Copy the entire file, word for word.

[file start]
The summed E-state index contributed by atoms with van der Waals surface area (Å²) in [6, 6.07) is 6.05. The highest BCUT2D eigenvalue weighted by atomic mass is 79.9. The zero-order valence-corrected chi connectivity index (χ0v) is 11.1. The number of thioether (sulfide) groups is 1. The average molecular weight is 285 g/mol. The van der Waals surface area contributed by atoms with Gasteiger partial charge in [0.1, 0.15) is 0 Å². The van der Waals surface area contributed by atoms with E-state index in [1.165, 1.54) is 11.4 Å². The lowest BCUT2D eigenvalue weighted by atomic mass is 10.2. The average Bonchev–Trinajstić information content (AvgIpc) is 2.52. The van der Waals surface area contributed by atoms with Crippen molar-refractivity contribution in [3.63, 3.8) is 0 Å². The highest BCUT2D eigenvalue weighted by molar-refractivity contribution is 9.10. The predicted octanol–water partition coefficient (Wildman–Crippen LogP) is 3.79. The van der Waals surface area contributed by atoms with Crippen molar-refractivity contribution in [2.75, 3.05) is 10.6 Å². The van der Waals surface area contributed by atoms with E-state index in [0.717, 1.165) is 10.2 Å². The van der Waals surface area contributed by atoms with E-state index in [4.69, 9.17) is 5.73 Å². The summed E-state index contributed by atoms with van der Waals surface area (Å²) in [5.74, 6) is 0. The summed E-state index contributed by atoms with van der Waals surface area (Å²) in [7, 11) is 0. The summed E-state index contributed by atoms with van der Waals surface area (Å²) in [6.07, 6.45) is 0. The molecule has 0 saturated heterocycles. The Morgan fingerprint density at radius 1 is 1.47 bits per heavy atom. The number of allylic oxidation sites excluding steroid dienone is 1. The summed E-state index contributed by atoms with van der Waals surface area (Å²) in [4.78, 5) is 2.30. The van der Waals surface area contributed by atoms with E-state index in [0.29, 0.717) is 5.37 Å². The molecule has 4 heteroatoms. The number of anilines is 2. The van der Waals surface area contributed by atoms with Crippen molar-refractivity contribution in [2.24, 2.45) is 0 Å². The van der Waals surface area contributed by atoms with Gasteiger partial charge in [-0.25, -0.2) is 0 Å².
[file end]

The summed E-state index contributed by atoms with van der Waals surface area (Å²) in [6, 6.07) is 6.05. The highest BCUT2D eigenvalue weighted by atomic mass is 79.9. The zero-order valence-corrected chi connectivity index (χ0v) is 11.1. The number of thioether (sulfide) groups is 1. The average molecular weight is 285 g/mol. The van der Waals surface area contributed by atoms with Gasteiger partial charge in [0.1, 0.15) is 0 Å². The van der Waals surface area contributed by atoms with E-state index in [1.165, 1.54) is 11.4 Å². The lowest BCUT2D eigenvalue weighted by atomic mass is 10.2. The average Bonchev–Trinajstić information content (AvgIpc) is 2.52. The van der Waals surface area contributed by atoms with Crippen molar-refractivity contribution in [3.63, 3.8) is 0 Å². The highest BCUT2D eigenvalue weighted by molar-refractivity contribution is 9.10. The predicted octanol–water partition coefficient (Wildman–Crippen LogP) is 3.79. The van der Waals surface area contributed by atoms with Crippen molar-refractivity contribution in [2.75, 3.05) is 10.6 Å². The van der Waals surface area contributed by atoms with E-state index in [0.717, 1.165) is 10.2 Å². The van der Waals surface area contributed by atoms with E-state index in [4.69, 9.17) is 5.73 Å². The summed E-state index contributed by atoms with van der Waals surface area (Å²) in [5.74, 6) is 0. The summed E-state index contributed by atoms with van der Waals surface area (Å²) in [7, 11) is 0. The summed E-state index contributed by atoms with van der Waals surface area (Å²) in [6.07, 6.45) is 0. The molecule has 0 saturated heterocycles. The Morgan fingerprint density at radius 1 is 1.47 bits per heavy atom. The number of allylic oxidation sites excluding steroid dienone is 1. The summed E-state index contributed by atoms with van der Waals surface area (Å²) in [4.78, 5) is 2.30. The van der Waals surface area contributed by atoms with E-state index in [0.29, 0.717) is 5.37 Å². The molecule has 4 heteroatoms. The number of anilines is 2. The van der Waals surface area contributed by atoms with Crippen molar-refractivity contribution in [2.24, 2.45) is 0 Å². The van der Waals surface area contributed by atoms with Gasteiger partial charge in [-0.25, -0.2) is 0 Å².